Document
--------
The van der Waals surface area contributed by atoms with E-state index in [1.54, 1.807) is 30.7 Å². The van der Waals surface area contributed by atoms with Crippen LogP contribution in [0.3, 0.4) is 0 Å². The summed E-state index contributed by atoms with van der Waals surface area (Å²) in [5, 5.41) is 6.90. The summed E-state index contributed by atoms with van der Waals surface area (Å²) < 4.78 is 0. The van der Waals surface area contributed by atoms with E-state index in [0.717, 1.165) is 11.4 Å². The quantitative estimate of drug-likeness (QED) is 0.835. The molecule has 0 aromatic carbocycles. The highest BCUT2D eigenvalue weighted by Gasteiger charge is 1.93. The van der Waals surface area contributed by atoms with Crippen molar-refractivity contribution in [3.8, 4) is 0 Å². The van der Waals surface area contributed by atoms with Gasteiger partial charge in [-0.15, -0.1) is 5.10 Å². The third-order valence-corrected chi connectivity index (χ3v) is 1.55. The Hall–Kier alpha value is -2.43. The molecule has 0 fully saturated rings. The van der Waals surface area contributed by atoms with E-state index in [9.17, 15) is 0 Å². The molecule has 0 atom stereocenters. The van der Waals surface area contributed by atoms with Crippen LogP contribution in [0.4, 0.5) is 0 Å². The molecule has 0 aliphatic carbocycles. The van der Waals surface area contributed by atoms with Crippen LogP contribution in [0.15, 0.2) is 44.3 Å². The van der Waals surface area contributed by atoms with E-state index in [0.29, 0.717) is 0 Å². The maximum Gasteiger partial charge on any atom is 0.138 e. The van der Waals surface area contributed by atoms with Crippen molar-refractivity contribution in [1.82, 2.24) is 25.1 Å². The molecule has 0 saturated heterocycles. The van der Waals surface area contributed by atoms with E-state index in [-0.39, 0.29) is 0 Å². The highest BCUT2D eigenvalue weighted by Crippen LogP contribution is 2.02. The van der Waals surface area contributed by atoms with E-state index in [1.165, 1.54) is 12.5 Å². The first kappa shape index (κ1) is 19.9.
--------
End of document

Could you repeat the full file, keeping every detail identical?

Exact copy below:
The van der Waals surface area contributed by atoms with E-state index in [1.54, 1.807) is 30.7 Å². The van der Waals surface area contributed by atoms with Crippen LogP contribution in [0.3, 0.4) is 0 Å². The summed E-state index contributed by atoms with van der Waals surface area (Å²) in [5, 5.41) is 6.90. The summed E-state index contributed by atoms with van der Waals surface area (Å²) < 4.78 is 0. The van der Waals surface area contributed by atoms with E-state index in [0.717, 1.165) is 11.4 Å². The quantitative estimate of drug-likeness (QED) is 0.835. The molecule has 0 aromatic carbocycles. The highest BCUT2D eigenvalue weighted by Gasteiger charge is 1.93. The van der Waals surface area contributed by atoms with Crippen molar-refractivity contribution in [3.8, 4) is 0 Å². The van der Waals surface area contributed by atoms with Gasteiger partial charge in [-0.15, -0.1) is 5.10 Å². The third-order valence-corrected chi connectivity index (χ3v) is 1.55. The Hall–Kier alpha value is -2.43. The molecule has 0 fully saturated rings. The van der Waals surface area contributed by atoms with E-state index in [9.17, 15) is 0 Å². The molecule has 0 atom stereocenters. The van der Waals surface area contributed by atoms with Crippen LogP contribution in [0.4, 0.5) is 0 Å². The molecule has 0 aliphatic carbocycles. The van der Waals surface area contributed by atoms with Crippen LogP contribution in [0.15, 0.2) is 44.3 Å². The van der Waals surface area contributed by atoms with E-state index in [0.29, 0.717) is 0 Å². The maximum Gasteiger partial charge on any atom is 0.138 e. The van der Waals surface area contributed by atoms with Crippen molar-refractivity contribution in [1.82, 2.24) is 25.1 Å². The molecule has 0 saturated heterocycles. The van der Waals surface area contributed by atoms with E-state index in [-0.39, 0.29) is 0 Å². The highest BCUT2D eigenvalue weighted by Crippen LogP contribution is 2.02. The van der Waals surface area contributed by atoms with E-state index in [1.165, 1.54) is 12.5 Å². The first kappa shape index (κ1) is 19.9.